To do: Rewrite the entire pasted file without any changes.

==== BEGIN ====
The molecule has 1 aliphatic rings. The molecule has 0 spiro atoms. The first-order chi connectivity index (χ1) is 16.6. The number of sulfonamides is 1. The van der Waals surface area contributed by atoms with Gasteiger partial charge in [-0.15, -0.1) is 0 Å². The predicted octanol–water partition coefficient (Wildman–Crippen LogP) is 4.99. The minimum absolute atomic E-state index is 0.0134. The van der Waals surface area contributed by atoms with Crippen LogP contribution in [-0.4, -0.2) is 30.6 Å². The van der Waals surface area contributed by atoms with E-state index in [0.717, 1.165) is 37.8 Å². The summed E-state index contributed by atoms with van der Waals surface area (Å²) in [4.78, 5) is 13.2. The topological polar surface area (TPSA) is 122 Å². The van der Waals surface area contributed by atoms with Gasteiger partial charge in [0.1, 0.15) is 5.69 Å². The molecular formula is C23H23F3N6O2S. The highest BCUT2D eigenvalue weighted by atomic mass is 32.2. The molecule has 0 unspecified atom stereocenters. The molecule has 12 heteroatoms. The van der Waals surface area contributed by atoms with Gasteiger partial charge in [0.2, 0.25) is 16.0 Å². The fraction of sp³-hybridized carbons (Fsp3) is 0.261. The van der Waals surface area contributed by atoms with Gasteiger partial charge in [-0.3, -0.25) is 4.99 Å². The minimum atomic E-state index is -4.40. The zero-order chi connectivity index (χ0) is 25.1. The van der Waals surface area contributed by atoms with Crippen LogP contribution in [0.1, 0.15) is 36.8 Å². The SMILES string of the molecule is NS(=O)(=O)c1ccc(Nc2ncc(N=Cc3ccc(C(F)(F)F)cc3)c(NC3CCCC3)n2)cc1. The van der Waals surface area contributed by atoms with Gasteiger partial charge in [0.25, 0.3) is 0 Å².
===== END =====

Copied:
The molecule has 1 aliphatic rings. The molecule has 0 spiro atoms. The first-order chi connectivity index (χ1) is 16.6. The number of sulfonamides is 1. The van der Waals surface area contributed by atoms with Gasteiger partial charge in [-0.15, -0.1) is 0 Å². The predicted octanol–water partition coefficient (Wildman–Crippen LogP) is 4.99. The minimum absolute atomic E-state index is 0.0134. The van der Waals surface area contributed by atoms with Crippen LogP contribution in [-0.4, -0.2) is 30.6 Å². The van der Waals surface area contributed by atoms with E-state index in [0.717, 1.165) is 37.8 Å². The summed E-state index contributed by atoms with van der Waals surface area (Å²) in [4.78, 5) is 13.2. The topological polar surface area (TPSA) is 122 Å². The van der Waals surface area contributed by atoms with Gasteiger partial charge in [0.1, 0.15) is 5.69 Å². The molecular formula is C23H23F3N6O2S. The highest BCUT2D eigenvalue weighted by atomic mass is 32.2. The molecule has 0 unspecified atom stereocenters. The molecule has 12 heteroatoms. The van der Waals surface area contributed by atoms with Gasteiger partial charge in [0.2, 0.25) is 16.0 Å². The fraction of sp³-hybridized carbons (Fsp3) is 0.261. The van der Waals surface area contributed by atoms with Gasteiger partial charge in [-0.3, -0.25) is 4.99 Å². The minimum atomic E-state index is -4.40. The zero-order chi connectivity index (χ0) is 25.1. The van der Waals surface area contributed by atoms with Crippen LogP contribution in [0.1, 0.15) is 36.8 Å². The SMILES string of the molecule is NS(=O)(=O)c1ccc(Nc2ncc(N=Cc3ccc(C(F)(F)F)cc3)c(NC3CCCC3)n2)cc1. The van der Waals surface area contributed by atoms with Gasteiger partial charge in [0.25, 0.3) is 0 Å².